This article is the second in a series discussing the new Internal Revenue Code (IRC) Section 199A Qualified Business Income (QBI) deduction and will discuss the key definitions and terminology contained in the proposed regulations in providing an overview of the mechanics in computing QBI. The first article in this series summarises items contained in each of the IRC Section 199A proposed regulations.
The proposed regulations provide guidance and plenty of complexity for taxpayers who own multiple trades or businesses. While the final regulations might clarify and change some of the details and definitions that are in the proposed regulations, now is the time to start working with tax advisers to discuss the mechanics of IRC Section 199A and the proposed regulations before the 2018 tax filing season begins in early 2019.
As a recap, IRC Section 199A provides individuals, partnerships, S corporations, trusts and estates engaged in U.S. trades or businesses a 20 percent deduction for QBI which effectively reduces the top federal individual income tax rate from 37 percent to 29.6 percent.
The computation of the QBI deduction is relatively straightforward if your taxable income is below $315,000 if filing a joint return or $157,500 for all other filers. Individuals with income below these thresholds would just need to accumulate the QBI amounts received for each qualified business and combine this with any REIT qualified dividends and income received from qualified publicly traded partnership. The taxpayer would be able to deduct the lesser of 20 percent of the total of this amount or 20 percent of their taxable income in excess of net capital gain.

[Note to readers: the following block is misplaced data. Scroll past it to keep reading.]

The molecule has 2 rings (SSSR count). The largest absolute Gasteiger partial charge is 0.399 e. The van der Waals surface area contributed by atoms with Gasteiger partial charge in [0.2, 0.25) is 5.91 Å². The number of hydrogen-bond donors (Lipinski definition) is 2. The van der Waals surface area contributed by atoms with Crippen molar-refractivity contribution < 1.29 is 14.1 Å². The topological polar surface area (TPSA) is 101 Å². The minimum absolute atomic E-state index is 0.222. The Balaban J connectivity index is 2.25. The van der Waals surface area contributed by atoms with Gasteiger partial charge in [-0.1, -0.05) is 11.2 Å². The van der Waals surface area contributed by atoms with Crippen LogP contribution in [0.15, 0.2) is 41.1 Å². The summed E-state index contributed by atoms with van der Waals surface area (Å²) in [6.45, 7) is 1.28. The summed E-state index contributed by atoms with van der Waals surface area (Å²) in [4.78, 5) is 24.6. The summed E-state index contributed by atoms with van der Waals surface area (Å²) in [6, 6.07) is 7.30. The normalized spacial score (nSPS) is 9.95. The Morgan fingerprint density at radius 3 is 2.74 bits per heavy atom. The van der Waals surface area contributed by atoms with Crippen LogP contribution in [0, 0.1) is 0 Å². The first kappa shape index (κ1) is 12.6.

The vast majority of taxpayers with QBI will have to deal with a more complicated computation. If the individual’s income is above a higher income threshold of ($415,000 if filing a joint return and $207,500 for all other filers), then their share of QBI will not include any income that is from amounts allocated to a specified service trade or business (SSTB).